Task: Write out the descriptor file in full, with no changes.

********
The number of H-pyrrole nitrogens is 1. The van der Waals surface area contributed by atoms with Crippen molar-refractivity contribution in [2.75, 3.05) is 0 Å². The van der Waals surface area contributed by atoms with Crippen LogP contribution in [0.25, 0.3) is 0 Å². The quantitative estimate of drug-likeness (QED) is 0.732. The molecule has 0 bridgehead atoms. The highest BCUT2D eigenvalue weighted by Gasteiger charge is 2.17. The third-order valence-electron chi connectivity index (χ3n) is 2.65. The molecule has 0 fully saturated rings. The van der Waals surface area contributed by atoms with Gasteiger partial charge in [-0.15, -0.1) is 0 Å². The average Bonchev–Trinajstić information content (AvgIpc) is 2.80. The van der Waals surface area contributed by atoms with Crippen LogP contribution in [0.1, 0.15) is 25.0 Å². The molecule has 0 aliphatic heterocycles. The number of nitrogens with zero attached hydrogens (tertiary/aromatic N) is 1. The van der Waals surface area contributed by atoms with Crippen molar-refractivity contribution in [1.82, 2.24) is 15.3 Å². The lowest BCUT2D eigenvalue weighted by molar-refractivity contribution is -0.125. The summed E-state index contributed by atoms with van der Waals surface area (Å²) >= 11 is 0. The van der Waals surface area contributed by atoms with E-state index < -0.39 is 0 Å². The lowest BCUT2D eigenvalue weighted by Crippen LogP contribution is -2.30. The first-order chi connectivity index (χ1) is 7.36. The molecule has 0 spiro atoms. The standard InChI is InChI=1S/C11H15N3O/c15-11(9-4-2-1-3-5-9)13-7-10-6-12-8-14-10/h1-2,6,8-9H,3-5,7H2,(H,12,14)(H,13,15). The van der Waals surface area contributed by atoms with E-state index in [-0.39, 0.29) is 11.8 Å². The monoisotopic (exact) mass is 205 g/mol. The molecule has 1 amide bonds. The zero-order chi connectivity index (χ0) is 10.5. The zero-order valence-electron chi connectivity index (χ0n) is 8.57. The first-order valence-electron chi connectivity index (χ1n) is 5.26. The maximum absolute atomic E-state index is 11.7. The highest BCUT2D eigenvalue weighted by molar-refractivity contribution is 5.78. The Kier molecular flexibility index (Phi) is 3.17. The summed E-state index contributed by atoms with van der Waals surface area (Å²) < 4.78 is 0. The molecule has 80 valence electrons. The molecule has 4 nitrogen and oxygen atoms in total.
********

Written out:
The number of H-pyrrole nitrogens is 1. The van der Waals surface area contributed by atoms with Crippen molar-refractivity contribution in [2.75, 3.05) is 0 Å². The van der Waals surface area contributed by atoms with Crippen LogP contribution in [0.25, 0.3) is 0 Å². The quantitative estimate of drug-likeness (QED) is 0.732. The molecule has 0 bridgehead atoms. The highest BCUT2D eigenvalue weighted by Gasteiger charge is 2.17. The third-order valence-electron chi connectivity index (χ3n) is 2.65. The molecule has 0 fully saturated rings. The van der Waals surface area contributed by atoms with Gasteiger partial charge in [-0.15, -0.1) is 0 Å². The average Bonchev–Trinajstić information content (AvgIpc) is 2.80. The van der Waals surface area contributed by atoms with Crippen LogP contribution in [0.1, 0.15) is 25.0 Å². The molecule has 0 aliphatic heterocycles. The number of nitrogens with zero attached hydrogens (tertiary/aromatic N) is 1. The van der Waals surface area contributed by atoms with Crippen molar-refractivity contribution in [1.82, 2.24) is 15.3 Å². The lowest BCUT2D eigenvalue weighted by molar-refractivity contribution is -0.125. The summed E-state index contributed by atoms with van der Waals surface area (Å²) >= 11 is 0. The van der Waals surface area contributed by atoms with E-state index < -0.39 is 0 Å². The lowest BCUT2D eigenvalue weighted by Crippen LogP contribution is -2.30. The first-order chi connectivity index (χ1) is 7.36. The molecule has 0 spiro atoms. The standard InChI is InChI=1S/C11H15N3O/c15-11(9-4-2-1-3-5-9)13-7-10-6-12-8-14-10/h1-2,6,8-9H,3-5,7H2,(H,12,14)(H,13,15). The van der Waals surface area contributed by atoms with E-state index in [-0.39, 0.29) is 11.8 Å². The monoisotopic (exact) mass is 205 g/mol. The molecule has 1 amide bonds. The zero-order chi connectivity index (χ0) is 10.5. The zero-order valence-electron chi connectivity index (χ0n) is 8.57. The first-order valence-electron chi connectivity index (χ1n) is 5.26. The maximum absolute atomic E-state index is 11.7. The highest BCUT2D eigenvalue weighted by molar-refractivity contribution is 5.78. The Kier molecular flexibility index (Phi) is 3.17. The summed E-state index contributed by atoms with van der Waals surface area (Å²) < 4.78 is 0. The molecule has 80 valence electrons. The molecule has 4 nitrogen and oxygen atoms in total.